Pages Navigation Menu

random thoughts from my life & the universe

Procrastination paid off!

Happy New Year Everyone!

I’ve kinda procrastinated a lot of number of posts (and also procrastinated the standard year-end rollup….so who knows if that one will happen this time around :P) I’m hoping to settle into a better writing routine in 2013…but I’m not really one for New Years Resolutions so let’s just leave it at that 😉

Now then…those of you who know me know that I have a thing about finishing my projects…I’m not terribly keen on weaving in ends, and I usually try to go with seamless designs (or I convert designs to be as seamless as possible).  I knit all my socks toe-up so there’s no grafting to be done at the end…and I’ve been known to leave wee tails on my socks that never get woven in.  Needless to say, putting the finishing touches on sweaters can sometimes drag on and on and on…

Wound up moving them :)

This lovely sweater coat, for example, has had all of its knitting (and blocking and alterations) done since early March of 2011.  It was a test knit for the designer, and all the knitting was actually completed within a month and a half – but I never managed to bring myself to add the closures to it…so it’s been hibernating in its mostly finished state since then.

Every now and again when I’d find myself in a knitting shop, I’d have a look at the buttons and toggles, looking for the perfect closures – but I never did find anything to my liking.  I was also somewhat at a loss as to how to securely attach the toggles to the coat as I wanted them to be attached to leather cords, but a clean method of securing the cords to the knitted fabric was eluding me.  Luckily for me, all that procrastination paid off because I finally stumbled across the perfect afterthought closures while doing some other shopping at Spunky Eclectic (more info and direct link to the exact closures at the end).  It’s officially finished, just in tieme for Wool Season here in the desert!

new knitting

Pattern: Andokides
Yarn: Malabrigo Twist
Needles: US9 – 5.5mm

I should mention I’m not completely new to Fair Isle knitting, though I could probably stand for a bit more practice to get my gauge to not change between colorwork sections and plain knitting sections.  My floats are fairly loose, but apparently not loose enough – so while my colorwork knitting doesn’t pucker, it definitely has some draw-in compared to the non-colorwork sections.  That said…steeking was something completely new to me…and it was definitely an adventure!

snip snip

Who wouldn’t find cutting into one’s knitting with a pair of sharp scissors a bit exhilarating?  It was perhaps even more exciting than it needed to be for me as superfine merino is not an ideal yarn to be steeking without properly reinforced steeks – and by properly reinforced, in this case, I mean machine stitching down the stitches on either side of the cut.  I don’t get along terribly well with my sewing machine, so I only did a crochet reinforced steek which still allowed some play in the yarn.  As I had suspected, I had to employ some swift knotwork to prevent undue fraying especially of my colorwork sections – this could have all been avoided if I didn’t have such heebie-jeebies about feeding my knitting to my temperamental Singer sewing machine (which all said, is quite a nice machine – I suspect I just never learned how to use it properly).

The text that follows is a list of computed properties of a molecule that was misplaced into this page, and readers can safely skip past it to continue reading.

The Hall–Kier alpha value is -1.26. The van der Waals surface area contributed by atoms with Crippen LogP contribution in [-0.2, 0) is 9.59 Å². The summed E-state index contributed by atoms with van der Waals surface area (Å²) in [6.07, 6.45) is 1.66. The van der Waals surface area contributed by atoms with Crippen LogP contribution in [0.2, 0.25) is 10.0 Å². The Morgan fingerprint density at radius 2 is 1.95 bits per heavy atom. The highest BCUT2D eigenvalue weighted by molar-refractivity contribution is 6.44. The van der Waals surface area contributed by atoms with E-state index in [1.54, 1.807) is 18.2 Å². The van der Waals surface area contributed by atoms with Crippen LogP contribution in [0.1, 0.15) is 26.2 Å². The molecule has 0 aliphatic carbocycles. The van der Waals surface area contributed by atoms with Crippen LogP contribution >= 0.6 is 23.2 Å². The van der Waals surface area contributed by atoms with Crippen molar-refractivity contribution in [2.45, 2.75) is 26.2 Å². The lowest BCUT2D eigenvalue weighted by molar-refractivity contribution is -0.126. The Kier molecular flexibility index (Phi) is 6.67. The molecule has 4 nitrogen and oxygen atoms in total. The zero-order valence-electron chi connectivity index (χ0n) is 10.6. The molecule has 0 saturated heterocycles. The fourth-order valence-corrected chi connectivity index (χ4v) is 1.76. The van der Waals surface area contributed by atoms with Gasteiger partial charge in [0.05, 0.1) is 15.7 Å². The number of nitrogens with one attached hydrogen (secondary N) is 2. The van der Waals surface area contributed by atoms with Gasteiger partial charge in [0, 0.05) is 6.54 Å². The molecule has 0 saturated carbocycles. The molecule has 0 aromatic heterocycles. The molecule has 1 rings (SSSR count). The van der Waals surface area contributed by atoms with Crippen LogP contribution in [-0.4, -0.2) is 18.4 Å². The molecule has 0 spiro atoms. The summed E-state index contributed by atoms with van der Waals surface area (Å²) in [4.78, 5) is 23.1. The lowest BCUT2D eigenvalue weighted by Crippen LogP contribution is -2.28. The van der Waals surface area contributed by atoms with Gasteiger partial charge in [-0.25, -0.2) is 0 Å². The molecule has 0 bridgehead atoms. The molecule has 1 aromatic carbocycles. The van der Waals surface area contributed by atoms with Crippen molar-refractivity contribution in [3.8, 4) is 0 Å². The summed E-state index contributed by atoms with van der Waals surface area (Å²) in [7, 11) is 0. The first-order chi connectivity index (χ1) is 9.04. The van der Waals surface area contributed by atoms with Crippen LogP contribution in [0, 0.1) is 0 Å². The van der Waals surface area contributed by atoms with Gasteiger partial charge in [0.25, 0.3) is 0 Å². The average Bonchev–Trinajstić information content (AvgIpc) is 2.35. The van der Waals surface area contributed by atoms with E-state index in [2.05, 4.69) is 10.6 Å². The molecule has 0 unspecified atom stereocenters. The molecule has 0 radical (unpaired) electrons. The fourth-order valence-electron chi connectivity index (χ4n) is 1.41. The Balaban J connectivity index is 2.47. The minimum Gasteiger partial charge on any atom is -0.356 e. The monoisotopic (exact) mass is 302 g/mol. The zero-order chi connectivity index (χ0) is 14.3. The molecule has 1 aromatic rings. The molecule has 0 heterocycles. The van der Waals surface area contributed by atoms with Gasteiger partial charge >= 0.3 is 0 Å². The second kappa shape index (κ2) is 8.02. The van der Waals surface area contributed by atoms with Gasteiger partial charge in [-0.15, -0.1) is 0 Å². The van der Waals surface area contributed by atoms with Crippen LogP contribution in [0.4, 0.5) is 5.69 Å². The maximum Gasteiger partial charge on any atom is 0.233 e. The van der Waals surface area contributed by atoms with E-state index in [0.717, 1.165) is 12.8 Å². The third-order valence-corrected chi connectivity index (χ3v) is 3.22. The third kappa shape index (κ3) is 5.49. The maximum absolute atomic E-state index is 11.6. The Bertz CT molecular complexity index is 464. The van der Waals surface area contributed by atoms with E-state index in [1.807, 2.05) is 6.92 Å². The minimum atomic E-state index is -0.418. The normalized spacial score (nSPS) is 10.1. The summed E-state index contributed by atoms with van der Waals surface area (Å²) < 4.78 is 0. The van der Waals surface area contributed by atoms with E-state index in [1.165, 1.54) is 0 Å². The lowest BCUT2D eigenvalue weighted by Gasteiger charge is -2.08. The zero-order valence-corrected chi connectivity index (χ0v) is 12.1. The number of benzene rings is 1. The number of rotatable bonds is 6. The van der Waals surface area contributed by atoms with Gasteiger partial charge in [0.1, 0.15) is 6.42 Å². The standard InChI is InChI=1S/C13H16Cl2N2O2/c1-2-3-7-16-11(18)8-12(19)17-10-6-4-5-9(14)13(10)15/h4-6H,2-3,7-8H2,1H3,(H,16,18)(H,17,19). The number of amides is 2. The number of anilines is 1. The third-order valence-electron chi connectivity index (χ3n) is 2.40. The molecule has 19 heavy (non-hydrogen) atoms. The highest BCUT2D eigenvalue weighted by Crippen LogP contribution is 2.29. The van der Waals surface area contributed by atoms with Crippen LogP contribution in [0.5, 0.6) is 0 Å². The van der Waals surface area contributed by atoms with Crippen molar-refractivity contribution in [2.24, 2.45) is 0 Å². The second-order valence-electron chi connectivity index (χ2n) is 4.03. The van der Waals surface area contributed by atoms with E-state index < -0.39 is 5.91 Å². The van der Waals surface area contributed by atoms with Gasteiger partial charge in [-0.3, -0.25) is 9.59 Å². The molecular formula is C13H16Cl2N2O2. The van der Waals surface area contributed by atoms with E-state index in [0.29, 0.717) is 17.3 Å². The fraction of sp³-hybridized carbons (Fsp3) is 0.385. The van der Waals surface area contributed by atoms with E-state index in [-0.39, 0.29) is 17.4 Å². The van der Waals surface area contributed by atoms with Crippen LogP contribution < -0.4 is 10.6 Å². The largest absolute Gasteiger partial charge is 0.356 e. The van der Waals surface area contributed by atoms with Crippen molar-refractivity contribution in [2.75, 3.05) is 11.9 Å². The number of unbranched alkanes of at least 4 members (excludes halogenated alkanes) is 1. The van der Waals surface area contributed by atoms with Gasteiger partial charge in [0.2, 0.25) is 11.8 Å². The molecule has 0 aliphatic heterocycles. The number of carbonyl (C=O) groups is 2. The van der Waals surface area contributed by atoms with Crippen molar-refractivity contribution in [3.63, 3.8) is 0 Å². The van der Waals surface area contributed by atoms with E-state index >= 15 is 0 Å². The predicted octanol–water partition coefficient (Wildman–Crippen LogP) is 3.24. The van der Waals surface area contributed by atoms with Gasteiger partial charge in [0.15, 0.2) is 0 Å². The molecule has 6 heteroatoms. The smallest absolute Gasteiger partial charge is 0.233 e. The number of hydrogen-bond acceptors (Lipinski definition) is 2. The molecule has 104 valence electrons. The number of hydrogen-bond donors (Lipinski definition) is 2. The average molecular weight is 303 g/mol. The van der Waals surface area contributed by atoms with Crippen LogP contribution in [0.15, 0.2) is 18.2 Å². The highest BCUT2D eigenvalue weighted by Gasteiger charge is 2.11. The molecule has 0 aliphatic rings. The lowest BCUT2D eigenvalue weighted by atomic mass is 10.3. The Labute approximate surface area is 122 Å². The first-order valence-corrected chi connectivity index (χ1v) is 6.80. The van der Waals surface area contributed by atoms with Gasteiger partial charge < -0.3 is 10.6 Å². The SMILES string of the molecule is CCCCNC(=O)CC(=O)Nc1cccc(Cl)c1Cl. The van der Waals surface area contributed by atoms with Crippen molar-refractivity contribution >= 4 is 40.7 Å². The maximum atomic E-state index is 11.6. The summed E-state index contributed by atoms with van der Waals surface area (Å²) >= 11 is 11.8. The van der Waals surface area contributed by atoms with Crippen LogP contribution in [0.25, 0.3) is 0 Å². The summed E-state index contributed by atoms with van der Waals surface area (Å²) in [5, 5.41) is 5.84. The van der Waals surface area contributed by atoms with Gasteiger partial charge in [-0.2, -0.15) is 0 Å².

Finally finished!

Other than the adventure with the steeking, this coat knits up quickly and the pattern is well written.  As written, the coat has no shaping, and had it not been a test knit, I would have added waist shaping, and likely would have made the bottom of the coat a larger size (I tend to make my sweaters and cardigans all with a slightly A-shape to them).  My yarn tended to stretch a lot once it got wet, so my sleeves wound up growing quite a bit – I actually picked up stitches just above the colorwork cuffs , cut the yarn, unraveled back to an appropriate length, then grafted the sleeves back together again.  With that experience behind me, I highly recommend washing your swatch like you’re supposed to to get a better estimate on sleeve and finished garment length…this would imply that I did not wash my swatch, and you would be entirely correct.  I rarely swatch, and when I do, I almost never wash the swatch to get final gauge…I’m impatient that way.

That brings us back to the closures – as I was planning on installing toggles on this coat, I didn’t include any button holes on the button bands.  Luckily for me, those closures I found at Spunky Eclectic really are of the afterthought variety – they require no modification at all to the fabric so long as the posts can be poked through and secured…I even wound up re-setting the placement of mine a couple times since I wasn’t happy the first time I installed them on the coat.  In case you want specifics, mine are the smaller size Floating Buttonholes in Chocolate Brown.  I like them so much I’m thinking about picking up another one or two for my Bog Jacket.

Leave a Comment

Your email address will not be published. Required fields are marked *